By Denney Fifield Ogden, Utah -- It has been two years since there was a drum and bugle corps show in Utah and even longer since I have taken my family to one. My youngest child has never been to a show and my two oldest only have vague memories of the last one we went to. It was time to take the family to drum corps. Read Denney Fifield's Ogden, Utah, full show review I rushed home from work, packed the family up in the crew cab Chevy, ate "Sloppy Joes" on the road (don't try this at home) and arrived in plenty of time to begin that wonderful tradition of wandering the parking lot, retelling stories of when I marched with the Blue Knights to my kids. The smell of diesel in the air, the steady "Ping" of Dr. Beat plodding away and the beat of the drums brought floods of memories back.
We watched the Vanguard Cadets percussion line warm up for a few minutes, but my kids wanted to see "Dad's Corps," the Blue Knights. We found their buses, the members of the pit and even their drum mjor, but no Blue Knights horn line. My children's eager eyes scanned the area continually for them, but to not avail. We meandered around a few more buses and semi-trailers, found the Troopers practicing some high mark times and even saw the Seattle Cascades horn line trooping off for their warm ups. My youngest was getting tired of all the walking, so my wife took her to find our seats. I found a good spot and we watched the Vanguard Cadets percussion line again. "Look at the concentration they have," I told my kids, who are just starting their musical journeys. I wanted to show them that in order to perform at this level, you have to be able to concentrate on the music and the show. I continued, "See how they don't let anything distract them even with all these people watching them?" My kids nodded their heads, they were entranced with the cadence. I don't know about everyone else, but a drum corps show here is like a family reunion. You see all the people you know from high school on. There is handshaking, hugs and the age-old question of "Now, what was your name?" Once those are over, the reminiscing can begin. This year, there would be a twist for me. This year I found that I belonged to a much larger family then I thought. For the longest time, I thought I belonged only to the Blue Knights family. Tonight I found that that family is only one branch of the tree. I found that I belonged to family that included people who had marched with the Madison Scouts, the Blue Devils and every other drum corps. We had only sat down for a few minutes when I discovered that the person sitting behind me had marched in the Madison Scouts in 1993. The person sitting a couple rows down had marched in the Blue Devils. As each corps performed, we would talk about the show like old friends. My children would also talk with these adopted family members like they had known them all their lives. In the two rows of in front and behind me, there were four generations of drum corps fans. The corps performed beautifully. The power and the precision that is the trademark of drum corps displayed in all its glory. My family left the show with headaches and gravelly throats. "Now that is what drum corps show should do to you," I told my kids. The most enjoyable thing about the show, however, was seeing my children becoming true drum corps fans. On the way home, my youngest daughter asked if I could put in my drum corps CD.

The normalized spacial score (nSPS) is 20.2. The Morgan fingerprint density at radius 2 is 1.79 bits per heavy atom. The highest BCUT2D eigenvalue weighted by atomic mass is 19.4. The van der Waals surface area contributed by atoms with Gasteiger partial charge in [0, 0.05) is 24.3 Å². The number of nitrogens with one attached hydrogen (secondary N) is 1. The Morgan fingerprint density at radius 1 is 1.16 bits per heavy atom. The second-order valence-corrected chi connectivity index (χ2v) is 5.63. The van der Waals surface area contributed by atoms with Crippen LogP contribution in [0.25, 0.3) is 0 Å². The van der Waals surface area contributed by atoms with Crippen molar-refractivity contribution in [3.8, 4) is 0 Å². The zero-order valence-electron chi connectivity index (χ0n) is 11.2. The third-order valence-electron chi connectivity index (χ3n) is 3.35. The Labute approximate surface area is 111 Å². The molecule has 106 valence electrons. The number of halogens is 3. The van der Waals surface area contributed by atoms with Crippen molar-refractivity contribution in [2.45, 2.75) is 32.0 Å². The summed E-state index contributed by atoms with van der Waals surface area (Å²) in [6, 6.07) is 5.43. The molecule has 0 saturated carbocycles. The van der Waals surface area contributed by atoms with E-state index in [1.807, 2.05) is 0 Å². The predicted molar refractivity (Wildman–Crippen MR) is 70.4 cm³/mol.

The Blue Knights, Denney Fifield's former corps, perform in Utah last night.